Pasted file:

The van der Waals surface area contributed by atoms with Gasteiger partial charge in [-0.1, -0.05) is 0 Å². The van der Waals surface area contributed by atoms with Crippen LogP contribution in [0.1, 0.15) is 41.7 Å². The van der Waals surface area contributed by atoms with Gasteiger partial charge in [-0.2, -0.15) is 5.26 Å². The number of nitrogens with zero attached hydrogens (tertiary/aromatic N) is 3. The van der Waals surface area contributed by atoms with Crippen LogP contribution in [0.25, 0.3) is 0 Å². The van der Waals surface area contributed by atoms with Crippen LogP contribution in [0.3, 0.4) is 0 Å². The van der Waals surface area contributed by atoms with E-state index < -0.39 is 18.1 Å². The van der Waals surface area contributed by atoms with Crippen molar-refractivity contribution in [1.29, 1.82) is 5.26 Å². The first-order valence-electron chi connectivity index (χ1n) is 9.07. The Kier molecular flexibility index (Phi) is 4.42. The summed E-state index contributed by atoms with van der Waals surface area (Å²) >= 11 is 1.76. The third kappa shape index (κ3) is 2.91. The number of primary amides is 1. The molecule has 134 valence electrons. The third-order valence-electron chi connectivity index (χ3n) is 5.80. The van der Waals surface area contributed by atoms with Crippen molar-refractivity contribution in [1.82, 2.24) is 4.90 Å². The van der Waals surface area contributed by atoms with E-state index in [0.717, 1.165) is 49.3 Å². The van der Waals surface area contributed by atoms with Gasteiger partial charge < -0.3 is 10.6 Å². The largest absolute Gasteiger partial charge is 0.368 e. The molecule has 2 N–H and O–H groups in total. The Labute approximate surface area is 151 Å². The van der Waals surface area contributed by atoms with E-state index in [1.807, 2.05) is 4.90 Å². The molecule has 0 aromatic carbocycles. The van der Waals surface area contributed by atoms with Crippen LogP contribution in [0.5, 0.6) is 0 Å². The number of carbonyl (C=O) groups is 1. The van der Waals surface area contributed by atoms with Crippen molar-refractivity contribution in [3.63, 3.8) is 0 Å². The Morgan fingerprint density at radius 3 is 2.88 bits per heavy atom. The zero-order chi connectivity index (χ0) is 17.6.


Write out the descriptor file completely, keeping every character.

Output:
The van der Waals surface area contributed by atoms with Gasteiger partial charge in [-0.1, -0.05) is 0 Å². The van der Waals surface area contributed by atoms with Crippen LogP contribution in [0.1, 0.15) is 41.7 Å². The van der Waals surface area contributed by atoms with Gasteiger partial charge in [-0.2, -0.15) is 5.26 Å². The number of nitrogens with zero attached hydrogens (tertiary/aromatic N) is 3. The van der Waals surface area contributed by atoms with Crippen LogP contribution in [0.25, 0.3) is 0 Å². The van der Waals surface area contributed by atoms with Crippen LogP contribution in [0.3, 0.4) is 0 Å². The van der Waals surface area contributed by atoms with E-state index < -0.39 is 18.1 Å². The van der Waals surface area contributed by atoms with Crippen molar-refractivity contribution in [1.29, 1.82) is 5.26 Å². The first-order valence-electron chi connectivity index (χ1n) is 9.07. The Kier molecular flexibility index (Phi) is 4.42. The summed E-state index contributed by atoms with van der Waals surface area (Å²) >= 11 is 1.76. The third kappa shape index (κ3) is 2.91. The number of primary amides is 1. The molecule has 134 valence electrons. The third-order valence-electron chi connectivity index (χ3n) is 5.80. The van der Waals surface area contributed by atoms with Crippen molar-refractivity contribution in [1.82, 2.24) is 4.90 Å². The van der Waals surface area contributed by atoms with E-state index in [0.717, 1.165) is 49.3 Å². The van der Waals surface area contributed by atoms with Gasteiger partial charge < -0.3 is 10.6 Å². The largest absolute Gasteiger partial charge is 0.368 e. The molecule has 2 N–H and O–H groups in total. The Labute approximate surface area is 151 Å². The van der Waals surface area contributed by atoms with E-state index in [1.807, 2.05) is 4.90 Å². The molecule has 0 aromatic carbocycles. The van der Waals surface area contributed by atoms with Crippen LogP contribution in [0.5, 0.6) is 0 Å². The number of carbonyl (C=O) groups is 1. The van der Waals surface area contributed by atoms with Crippen molar-refractivity contribution in [3.63, 3.8) is 0 Å². The Morgan fingerprint density at radius 3 is 2.88 bits per heavy atom. The zero-order chi connectivity index (χ0) is 17.6.